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But don’t be fooled, the president’s divide-and-conquer strategy has disguised his efforts to reward his wealthy donors and funnel more wealth and power to those at the top
Donald Trump’s goal is, and has always been, division and disunion. It’s how he keeps himself the center of attention, fuels his base and ensures that no matter what facts are revealed, his followers will stick by him.
But there’s another reason Trump aims to divide—and why he pours salt into the nation’s deepest wounds over ethnicity, immigration, race and gender.
He wants to distract attention from the biggest and most threatening divide of all: the widening imbalance of wealth and power between the vast majority, who have little or none, and a tiny minority at the top who are accumulating just about all.
“Divide and conquer” is one of the oldest strategies in the demagogic playbook: keep the public angry at each other so they don’t unite against those who are running off with the goods.
House Speaker Nancy Pelosi (D-Calif.) hit the nail on the head in an interview with The Post’s Robert Costa on Wednesday morning. “The point is that every single day, whether it’s obstruction, obstruction, obstruction — obstruction of having people come to the table with facts, ignoring subpoenas … every single day, the president is making a case — he’s becoming self-impeachable, in terms of some of the things that he is doing,” she said.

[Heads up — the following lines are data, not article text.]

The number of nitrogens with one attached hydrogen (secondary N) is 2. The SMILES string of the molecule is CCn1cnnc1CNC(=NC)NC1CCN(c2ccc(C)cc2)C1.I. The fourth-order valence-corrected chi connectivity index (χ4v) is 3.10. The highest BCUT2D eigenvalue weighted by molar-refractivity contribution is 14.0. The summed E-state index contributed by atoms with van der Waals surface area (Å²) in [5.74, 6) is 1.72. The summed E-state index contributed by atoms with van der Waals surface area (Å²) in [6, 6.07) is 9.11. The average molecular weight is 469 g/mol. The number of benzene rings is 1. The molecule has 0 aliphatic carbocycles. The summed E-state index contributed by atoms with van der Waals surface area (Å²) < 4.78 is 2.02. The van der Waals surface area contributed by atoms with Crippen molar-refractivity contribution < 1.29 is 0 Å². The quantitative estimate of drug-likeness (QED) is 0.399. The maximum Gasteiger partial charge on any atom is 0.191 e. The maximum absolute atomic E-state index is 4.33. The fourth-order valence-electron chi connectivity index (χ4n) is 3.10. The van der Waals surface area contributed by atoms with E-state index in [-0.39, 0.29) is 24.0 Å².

Instructing witnesses not to appear, raising bogus privilege claims, blocking a legally required delivery of his tax returns to the House Ways and Means Committee chairman — President Trump seems eager to duplicate the conduct that was the basis for Article 3 of the impeachment of President Richard M. Nixon.
As Pelosi was making her observation, Trump upped the ante, issuing a bogus declaration of executive privilege over the full Mueller report in advance of the House Judiciary Committee’s vote on whether to hold Attorney General William P. Barr in contempt. [..]
For a report that is supposed to entirely exonerate Trump, he and his minions are going to extreme lengths to conceal its complete contents, to prevent the attorney general from testifying and even to try to keep Mueller from testifying. If he did not obstruct justice before, he certainly is obstructing Congress now. The House should exercise all of its powers to end Trump’s autocratic spasm. Our democracy is at stake.
In withdrawing from the nuclear deal, the US – not the vile Iranian regime – is the rogue state risking global security
Such is the carnival of the Trump presidency, it can be tempting – especially for those outside the US – to view it as spectacle, a long-running reality TV show that veers between The Apprentice and House of Cards. But every now and then comes a reminder that, for all the cartoonish absurdity of the central character, the Trump administration is all too real, that its actions matter and that the stakes are lethally high.